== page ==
They had three flights canceled until they finally managed to get back on a repatriation flight last month.
In Facebook groups, Australians trapped in other countries advise each other to keep their bags ready. The lucky ones remember in detail how they overcame obstacles to get home.
“Take your phone out of silent mode at night to get calls anytime about a last-minute flight,” wrote one. “Be ready to leave 24-48 hours in advance.”
Hundreds of people post asking for help. Many are desperate to return home: either to care for sick or dying relatives; because they lost their job or home; or because the price of being away from loved ones has become unbearable.
Human rights debate
Some believe that government policy is violating human rights. International law dictates that citizens have the right to return – it is one of the most frequently invoked principles in refugee cases.
A group called Stranded Australians Abroad filed a petition with the UN Human Rights Committee, asking for an intervention.
But experts warn that not much can be done without a similar guarantee under Australian law.
Professor Ben Saul of the University of Sydney says that an extreme case – of “an Australian who ends up in poverty” – could argue that the travel limit is unnecessarily punitive. Other experts say that prolonged family separations can violate the rights of the child.
Australia could pass a law to make things fairer, such as making airlines prioritize access for vulnerable citizens, says Saul.
But the government maintains that the price to return home is borne by the airlines.
“[Nossa] The highest priority at this point is to help Australians abroad, “a Foreign Ministry spokeswoman told the BBC, adding that they have helped more than 39,000 Australians to return since the pandemic began.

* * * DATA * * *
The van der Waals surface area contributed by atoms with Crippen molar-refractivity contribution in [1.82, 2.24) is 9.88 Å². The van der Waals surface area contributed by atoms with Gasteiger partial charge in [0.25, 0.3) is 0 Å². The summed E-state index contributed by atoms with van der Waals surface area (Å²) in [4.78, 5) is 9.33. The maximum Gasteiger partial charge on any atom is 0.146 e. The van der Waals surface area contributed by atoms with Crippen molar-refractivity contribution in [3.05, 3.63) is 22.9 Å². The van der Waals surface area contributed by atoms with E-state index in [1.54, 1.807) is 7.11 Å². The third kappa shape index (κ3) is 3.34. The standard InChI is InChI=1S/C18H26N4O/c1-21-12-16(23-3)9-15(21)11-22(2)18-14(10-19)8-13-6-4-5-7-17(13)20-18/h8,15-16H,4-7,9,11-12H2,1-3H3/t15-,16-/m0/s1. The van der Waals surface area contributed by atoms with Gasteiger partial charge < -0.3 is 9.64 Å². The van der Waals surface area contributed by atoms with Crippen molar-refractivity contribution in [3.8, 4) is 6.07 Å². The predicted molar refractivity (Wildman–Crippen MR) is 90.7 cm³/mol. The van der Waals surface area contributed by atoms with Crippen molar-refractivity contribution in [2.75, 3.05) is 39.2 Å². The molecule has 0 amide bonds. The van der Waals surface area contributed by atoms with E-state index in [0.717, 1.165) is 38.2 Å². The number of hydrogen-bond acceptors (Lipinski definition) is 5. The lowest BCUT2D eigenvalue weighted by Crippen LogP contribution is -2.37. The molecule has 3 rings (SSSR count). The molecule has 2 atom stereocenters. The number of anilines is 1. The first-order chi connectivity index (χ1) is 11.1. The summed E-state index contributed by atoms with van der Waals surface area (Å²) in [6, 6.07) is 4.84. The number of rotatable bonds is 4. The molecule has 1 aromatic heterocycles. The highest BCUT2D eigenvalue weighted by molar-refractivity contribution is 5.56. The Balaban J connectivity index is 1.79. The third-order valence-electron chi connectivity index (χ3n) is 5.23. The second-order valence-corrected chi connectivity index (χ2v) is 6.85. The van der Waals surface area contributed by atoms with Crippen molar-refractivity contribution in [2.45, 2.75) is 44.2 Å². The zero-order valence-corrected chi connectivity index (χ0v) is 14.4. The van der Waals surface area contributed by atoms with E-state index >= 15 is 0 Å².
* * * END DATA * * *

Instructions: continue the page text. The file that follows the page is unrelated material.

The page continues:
‘Different treatment for the rich’
Still, critics argue that officials have adopted more flexible policies for celebrities.
The government cut the travel limit in half in January, citing the threat of the UK variant. But days later, it allowed more than 1,700 tennis players, officials and other people connected to the Australian Open to enter.
“They prioritized a tennis tournament over their own citizens,” says Tiasha.
The controversies do not stop there. Quarantine at the hotel is a requirement for everyone, but many stars have been exempt.
Julia Roberts and Ed Sheeran have isolated themselves on a luxurious ranch outside Sydney. Damon, Kidman and Dannii Minogue were also allowed to make private quarantines.
“Celebrities are in their private mansions,” says Andrew Hornery, a gossip reporter for the Sydney Morning Herald.
“It’s a very different scenario from being cramped in a four-star hotel overlooking a highway.”
British billionaire Lord Sugar went to Australia last July in first class to record a TV show. It was an excellent experience, he tweeted, having traveled only in private jets previously.
That same week, there were reports of Australians camping at London’s Heathrow airport after being taken off flights.
A woman posted a photo of her children sleeping on the floor of the terminal; they had nowhere to go, she wrote in the post that went viral. Later, it was reported that she got a flight home.
“There is a 100% different treatment for the rich or famous compared to ordinary people,” says Kanisha Batty, an Australian who has been granted a visa extension to the UK. She joked that deportation is perhaps the fastest way back home.
Damien Eisenach, who is imprisoned in Peru, agrees that it looks like “a dualistic system”.
“There is a lot of support for tennis players and celebrities – and zero support for people on the other side,” he says.